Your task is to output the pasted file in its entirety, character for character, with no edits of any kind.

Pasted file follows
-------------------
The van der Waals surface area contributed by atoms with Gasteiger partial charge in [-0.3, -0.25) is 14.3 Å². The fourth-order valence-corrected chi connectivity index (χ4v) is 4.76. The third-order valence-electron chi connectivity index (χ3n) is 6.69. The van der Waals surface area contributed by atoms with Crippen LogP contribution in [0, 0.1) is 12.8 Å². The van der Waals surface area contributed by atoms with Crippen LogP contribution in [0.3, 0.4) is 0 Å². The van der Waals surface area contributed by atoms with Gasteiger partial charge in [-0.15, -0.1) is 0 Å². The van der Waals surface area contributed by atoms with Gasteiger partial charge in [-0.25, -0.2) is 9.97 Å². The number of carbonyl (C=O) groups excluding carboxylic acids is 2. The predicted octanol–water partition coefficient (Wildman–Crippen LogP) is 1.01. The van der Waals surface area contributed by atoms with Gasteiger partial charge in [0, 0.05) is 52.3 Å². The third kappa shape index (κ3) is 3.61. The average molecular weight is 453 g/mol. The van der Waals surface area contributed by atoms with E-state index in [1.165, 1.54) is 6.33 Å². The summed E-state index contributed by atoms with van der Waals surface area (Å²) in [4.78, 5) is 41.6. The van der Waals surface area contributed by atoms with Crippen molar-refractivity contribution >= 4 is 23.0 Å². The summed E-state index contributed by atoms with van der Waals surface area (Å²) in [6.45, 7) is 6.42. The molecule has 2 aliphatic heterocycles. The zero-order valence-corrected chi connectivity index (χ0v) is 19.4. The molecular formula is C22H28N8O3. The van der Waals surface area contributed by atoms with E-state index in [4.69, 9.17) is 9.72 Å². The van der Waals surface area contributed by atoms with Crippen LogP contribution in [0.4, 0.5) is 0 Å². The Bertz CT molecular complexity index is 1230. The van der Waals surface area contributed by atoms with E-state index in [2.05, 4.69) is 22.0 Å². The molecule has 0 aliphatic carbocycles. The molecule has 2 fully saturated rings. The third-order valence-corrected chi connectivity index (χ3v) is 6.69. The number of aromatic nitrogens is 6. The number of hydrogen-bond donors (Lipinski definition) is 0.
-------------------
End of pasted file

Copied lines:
The van der Waals surface area contributed by atoms with Gasteiger partial charge in [-0.3, -0.25) is 14.3 Å². The fourth-order valence-corrected chi connectivity index (χ4v) is 4.76. The third-order valence-electron chi connectivity index (χ3n) is 6.69. The van der Waals surface area contributed by atoms with Crippen LogP contribution in [0, 0.1) is 12.8 Å². The van der Waals surface area contributed by atoms with Crippen LogP contribution in [0.3, 0.4) is 0 Å². The van der Waals surface area contributed by atoms with Gasteiger partial charge in [-0.15, -0.1) is 0 Å². The van der Waals surface area contributed by atoms with Gasteiger partial charge in [-0.25, -0.2) is 9.97 Å². The number of carbonyl (C=O) groups excluding carboxylic acids is 2. The predicted octanol–water partition coefficient (Wildman–Crippen LogP) is 1.01. The van der Waals surface area contributed by atoms with Gasteiger partial charge in [0, 0.05) is 52.3 Å². The third kappa shape index (κ3) is 3.61. The average molecular weight is 453 g/mol. The van der Waals surface area contributed by atoms with E-state index in [1.165, 1.54) is 6.33 Å². The summed E-state index contributed by atoms with van der Waals surface area (Å²) in [4.78, 5) is 41.6. The van der Waals surface area contributed by atoms with Crippen molar-refractivity contribution >= 4 is 23.0 Å². The summed E-state index contributed by atoms with van der Waals surface area (Å²) in [6.45, 7) is 6.42. The molecule has 2 aliphatic heterocycles. The zero-order valence-corrected chi connectivity index (χ0v) is 19.4. The molecular formula is C22H28N8O3. The van der Waals surface area contributed by atoms with E-state index in [4.69, 9.17) is 9.72 Å². The van der Waals surface area contributed by atoms with Crippen LogP contribution in [0.4, 0.5) is 0 Å². The Bertz CT molecular complexity index is 1230. The van der Waals surface area contributed by atoms with E-state index in [2.05, 4.69) is 22.0 Å². The molecule has 0 aliphatic carbocycles. The molecule has 2 fully saturated rings. The third-order valence-corrected chi connectivity index (χ3v) is 6.69. The number of aromatic nitrogens is 6. The number of hydrogen-bond donors (Lipinski definition) is 0.